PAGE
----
keywords = "alkylating agent, fluorescent light, ocular pathalogy, photochemical damage, rentail abnormality",
author = "Smith, {Sylvia B} and Cooke, {Carol Beck} and {Lemone Yielding}, K.",
year = "1988",
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doi = "10.1002/tcm.1770080402",
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T1 - Effects of the antioxidant butylated hydroxytoluene (BHT) on retinal degeneration induced transplacentally by a single low dosage of n‐methyl‐N‐nitrosourea (MNU)

AU - Smith, Sylvia B

AU - Cooke, Carol Beck

AU - Lemone Yielding, K.

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N2 - A 1 mg/kg dose of the DNA alkylating agent, N‐methyl‐N‐nitrosourea (MNU), when administered on day 16 of gestation provokes a progressive retinal degeneration in CD‐1 albino mice reared under standard fluorescent lighting conditions (12 hr light : 12 hr dark); this degeneration begins at about 4 weeks post‐natally and worsens with age. It is accelerated by constant fluorescent light exposure but is retarded greatly by constant darkness, suggesting the importance of secondary insults in the post‐natal period for development of the degenerative disease. To determine whether the secondary photochemical damage might be specifically blocked, MNU‐exposed and control animals in the present study were fed an antioxidant‐enriched diet of Purina mouse chow supplemented with 0.75% butylated hydroxytoluene (BHT). A second group of MNU‐exposed and control animals were fed a non‐BHT supplemented standard Purina mouse chow diet. Systematic measurements of the number of rows of photoreceptor cell nuclei, the thickness of the inner/outer segment layer, and the thickness of the whole retina were made, to quantify any degenerative changes in animals 2, 4, 6, and 8 weeks of age. By 8 weeks, retinas of BHT‐fed, MNU‐exposed animals were significantly thicker and had more rows of photoreceptor cell nuclei than regular‐diet, MNU‐exposed animals. Moreover, the retinas of BHT‐fed animals, both for MNU‐exposed and controls, demonstrated sporadic morphologic changes in the form of circular configurations composed of ganglion cells, arcades of nuclear and plexiform layers, and, in one control animal, a hyperplastic nodule. These experiments suggested that MNU‐induced retinal degeneration may be retarded by a BHT‐enriched diet; however, continuous high doses of this compound pre‐ and post‐natally may induce other retinal abnormalities.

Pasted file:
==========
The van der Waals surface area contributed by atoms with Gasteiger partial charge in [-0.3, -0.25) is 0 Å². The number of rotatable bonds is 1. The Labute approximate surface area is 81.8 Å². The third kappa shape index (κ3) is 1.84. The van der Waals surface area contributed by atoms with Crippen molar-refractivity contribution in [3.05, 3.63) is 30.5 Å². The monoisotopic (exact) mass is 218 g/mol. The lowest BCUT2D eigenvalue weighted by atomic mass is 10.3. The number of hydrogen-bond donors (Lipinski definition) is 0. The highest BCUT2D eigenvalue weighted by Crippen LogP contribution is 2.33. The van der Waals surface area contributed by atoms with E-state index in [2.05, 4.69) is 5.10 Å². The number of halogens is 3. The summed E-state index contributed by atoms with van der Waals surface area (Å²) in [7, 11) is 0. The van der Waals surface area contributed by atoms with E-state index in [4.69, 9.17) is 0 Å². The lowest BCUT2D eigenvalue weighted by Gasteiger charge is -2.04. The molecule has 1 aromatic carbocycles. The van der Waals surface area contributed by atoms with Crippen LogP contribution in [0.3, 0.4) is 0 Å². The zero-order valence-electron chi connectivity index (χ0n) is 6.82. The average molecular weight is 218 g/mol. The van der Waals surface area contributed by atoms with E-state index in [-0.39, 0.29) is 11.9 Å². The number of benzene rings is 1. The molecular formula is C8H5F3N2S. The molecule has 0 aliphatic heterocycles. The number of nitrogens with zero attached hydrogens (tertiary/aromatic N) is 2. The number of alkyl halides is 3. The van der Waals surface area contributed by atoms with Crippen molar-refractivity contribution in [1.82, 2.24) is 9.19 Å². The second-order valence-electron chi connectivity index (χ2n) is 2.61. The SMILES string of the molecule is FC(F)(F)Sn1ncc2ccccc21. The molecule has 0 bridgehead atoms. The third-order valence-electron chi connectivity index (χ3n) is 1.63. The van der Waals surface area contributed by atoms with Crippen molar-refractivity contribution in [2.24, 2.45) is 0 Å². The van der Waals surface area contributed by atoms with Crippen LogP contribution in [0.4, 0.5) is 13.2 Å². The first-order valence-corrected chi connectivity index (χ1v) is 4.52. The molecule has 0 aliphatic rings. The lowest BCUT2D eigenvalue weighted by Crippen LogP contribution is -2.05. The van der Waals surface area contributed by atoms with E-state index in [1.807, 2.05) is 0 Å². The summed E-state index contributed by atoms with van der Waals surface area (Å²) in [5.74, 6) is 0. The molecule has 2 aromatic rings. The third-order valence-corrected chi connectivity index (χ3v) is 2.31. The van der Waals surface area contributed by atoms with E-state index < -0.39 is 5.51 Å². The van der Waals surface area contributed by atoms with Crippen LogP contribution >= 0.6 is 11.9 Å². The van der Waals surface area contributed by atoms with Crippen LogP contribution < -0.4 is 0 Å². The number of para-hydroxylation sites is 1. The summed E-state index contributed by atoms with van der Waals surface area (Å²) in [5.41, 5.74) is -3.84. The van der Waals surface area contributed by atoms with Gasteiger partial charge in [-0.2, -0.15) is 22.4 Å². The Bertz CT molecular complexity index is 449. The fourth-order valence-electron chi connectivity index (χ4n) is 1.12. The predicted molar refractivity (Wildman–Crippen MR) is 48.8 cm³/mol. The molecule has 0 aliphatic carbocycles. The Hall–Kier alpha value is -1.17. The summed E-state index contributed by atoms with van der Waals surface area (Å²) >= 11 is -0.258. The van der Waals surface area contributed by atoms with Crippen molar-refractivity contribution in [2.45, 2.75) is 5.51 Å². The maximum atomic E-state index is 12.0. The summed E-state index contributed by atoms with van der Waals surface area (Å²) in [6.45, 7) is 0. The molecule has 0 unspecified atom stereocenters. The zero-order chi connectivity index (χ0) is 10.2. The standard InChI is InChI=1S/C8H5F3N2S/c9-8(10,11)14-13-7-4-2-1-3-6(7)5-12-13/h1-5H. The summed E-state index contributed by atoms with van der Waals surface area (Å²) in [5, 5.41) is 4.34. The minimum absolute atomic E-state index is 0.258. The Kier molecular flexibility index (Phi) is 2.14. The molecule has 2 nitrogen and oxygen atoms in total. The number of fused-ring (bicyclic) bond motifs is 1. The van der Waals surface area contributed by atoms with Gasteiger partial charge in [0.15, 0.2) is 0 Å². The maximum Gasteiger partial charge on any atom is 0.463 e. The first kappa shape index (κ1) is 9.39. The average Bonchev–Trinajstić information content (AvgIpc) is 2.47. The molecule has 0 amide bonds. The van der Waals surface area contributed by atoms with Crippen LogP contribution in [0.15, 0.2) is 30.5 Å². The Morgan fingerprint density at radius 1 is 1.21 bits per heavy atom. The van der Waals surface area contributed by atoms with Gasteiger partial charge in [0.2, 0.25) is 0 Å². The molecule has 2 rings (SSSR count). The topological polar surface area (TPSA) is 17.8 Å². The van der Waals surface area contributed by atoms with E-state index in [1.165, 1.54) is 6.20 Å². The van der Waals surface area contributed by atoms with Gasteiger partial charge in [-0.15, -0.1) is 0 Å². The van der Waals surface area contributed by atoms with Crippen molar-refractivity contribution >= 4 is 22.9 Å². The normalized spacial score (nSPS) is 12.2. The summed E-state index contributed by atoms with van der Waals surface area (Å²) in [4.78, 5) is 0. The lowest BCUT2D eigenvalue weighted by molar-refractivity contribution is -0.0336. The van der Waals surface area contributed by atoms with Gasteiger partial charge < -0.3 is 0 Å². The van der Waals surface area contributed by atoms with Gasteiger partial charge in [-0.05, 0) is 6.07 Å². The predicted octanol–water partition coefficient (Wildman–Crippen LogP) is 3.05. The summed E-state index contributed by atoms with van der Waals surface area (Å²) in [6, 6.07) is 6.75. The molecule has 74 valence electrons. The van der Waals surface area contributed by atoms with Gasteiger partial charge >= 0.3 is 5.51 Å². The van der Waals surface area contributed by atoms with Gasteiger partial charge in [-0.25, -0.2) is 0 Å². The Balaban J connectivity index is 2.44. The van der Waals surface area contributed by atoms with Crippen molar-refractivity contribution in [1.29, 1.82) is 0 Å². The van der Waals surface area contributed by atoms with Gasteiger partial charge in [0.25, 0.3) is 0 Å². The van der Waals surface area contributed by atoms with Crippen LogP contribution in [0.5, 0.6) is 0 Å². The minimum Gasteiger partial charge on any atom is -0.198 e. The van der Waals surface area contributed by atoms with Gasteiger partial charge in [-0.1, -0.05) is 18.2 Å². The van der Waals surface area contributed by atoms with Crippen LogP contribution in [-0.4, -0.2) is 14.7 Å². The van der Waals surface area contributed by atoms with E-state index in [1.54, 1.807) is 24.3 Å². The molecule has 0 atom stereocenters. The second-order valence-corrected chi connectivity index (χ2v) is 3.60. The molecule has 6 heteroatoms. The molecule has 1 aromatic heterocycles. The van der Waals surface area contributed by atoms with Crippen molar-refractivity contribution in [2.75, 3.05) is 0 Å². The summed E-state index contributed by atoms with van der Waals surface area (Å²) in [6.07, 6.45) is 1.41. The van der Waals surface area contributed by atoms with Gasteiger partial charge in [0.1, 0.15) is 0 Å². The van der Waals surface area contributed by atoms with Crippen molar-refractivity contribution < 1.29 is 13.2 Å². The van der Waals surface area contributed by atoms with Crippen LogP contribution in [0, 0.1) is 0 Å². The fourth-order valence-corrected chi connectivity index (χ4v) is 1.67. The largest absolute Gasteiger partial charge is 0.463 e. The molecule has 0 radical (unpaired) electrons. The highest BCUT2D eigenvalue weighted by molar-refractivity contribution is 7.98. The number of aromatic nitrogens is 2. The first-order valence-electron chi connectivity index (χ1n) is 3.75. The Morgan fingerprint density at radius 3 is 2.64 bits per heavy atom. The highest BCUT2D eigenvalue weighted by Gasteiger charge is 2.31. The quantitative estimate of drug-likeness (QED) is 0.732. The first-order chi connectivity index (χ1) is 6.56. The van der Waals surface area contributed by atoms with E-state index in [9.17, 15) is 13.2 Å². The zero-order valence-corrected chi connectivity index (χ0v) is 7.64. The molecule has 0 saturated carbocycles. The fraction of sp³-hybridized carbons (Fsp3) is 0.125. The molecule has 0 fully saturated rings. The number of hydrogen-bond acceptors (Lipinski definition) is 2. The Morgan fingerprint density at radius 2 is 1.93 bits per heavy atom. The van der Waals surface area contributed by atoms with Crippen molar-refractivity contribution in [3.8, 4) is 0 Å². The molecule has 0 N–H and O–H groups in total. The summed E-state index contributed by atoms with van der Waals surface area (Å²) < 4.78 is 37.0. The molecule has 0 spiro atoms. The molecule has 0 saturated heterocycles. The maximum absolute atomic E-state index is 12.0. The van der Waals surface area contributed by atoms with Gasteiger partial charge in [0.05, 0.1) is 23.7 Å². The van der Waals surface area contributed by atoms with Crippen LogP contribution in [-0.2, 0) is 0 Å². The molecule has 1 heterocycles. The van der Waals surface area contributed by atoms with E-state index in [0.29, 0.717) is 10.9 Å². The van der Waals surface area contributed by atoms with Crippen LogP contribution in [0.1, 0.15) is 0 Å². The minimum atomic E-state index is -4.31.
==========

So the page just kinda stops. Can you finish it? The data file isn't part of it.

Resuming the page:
AB - A 1 mg/kg dose of the DNA alkylating agent, N‐methyl‐N‐nitrosourea (MNU), when administered on day 16 of gestation provokes a progressive retinal degeneration in CD‐1 albino mice reared under standard fluorescent lighting conditions (12 hr light : 12 hr dark); this degeneration begins at about 4 weeks post‐natally and worsens with age. It is accelerated by constant fluorescent light exposure but is retarded greatly by constant darkness, suggesting the importance of secondary insults in the post‐natal period for development of the degenerative disease. To determine whether the secondary photochemical damage might be specifically blocked, MNU‐exposed and control animals in the present study were fed an antioxidant‐enriched diet of Purina mouse chow supplemented with 0.75% butylated hydroxytoluene (BHT). A second group of MNU‐exposed and control animals were fed a non‐BHT supplemented standard Purina mouse chow diet. Systematic measurements of the number of rows of photoreceptor cell nuclei, the thickness of the inner/outer segment layer, and the thickness of the whole retina were made, to quantify any degenerative changes in animals 2, 4, 6, and 8 weeks of age. By 8 weeks, retinas of BHT‐fed, MNU‐exposed animals were significantly thicker and had more rows of photoreceptor cell nuclei than regular‐diet, MNU‐exposed animals. Moreover, the retinas of BHT‐fed animals, both for MNU‐exposed and controls, demonstrated sporadic morphologic changes in the form of circular configurations composed of ganglion cells, arcades of nuclear and plexiform layers, and, in one control animal, a hyperplastic nodule. These experiments suggested that MNU‐induced retinal degeneration may be retarded by a BHT‐enriched diet; however, continuous high doses of this compound pre‐ and post‐natally may induce other retinal abnormalities.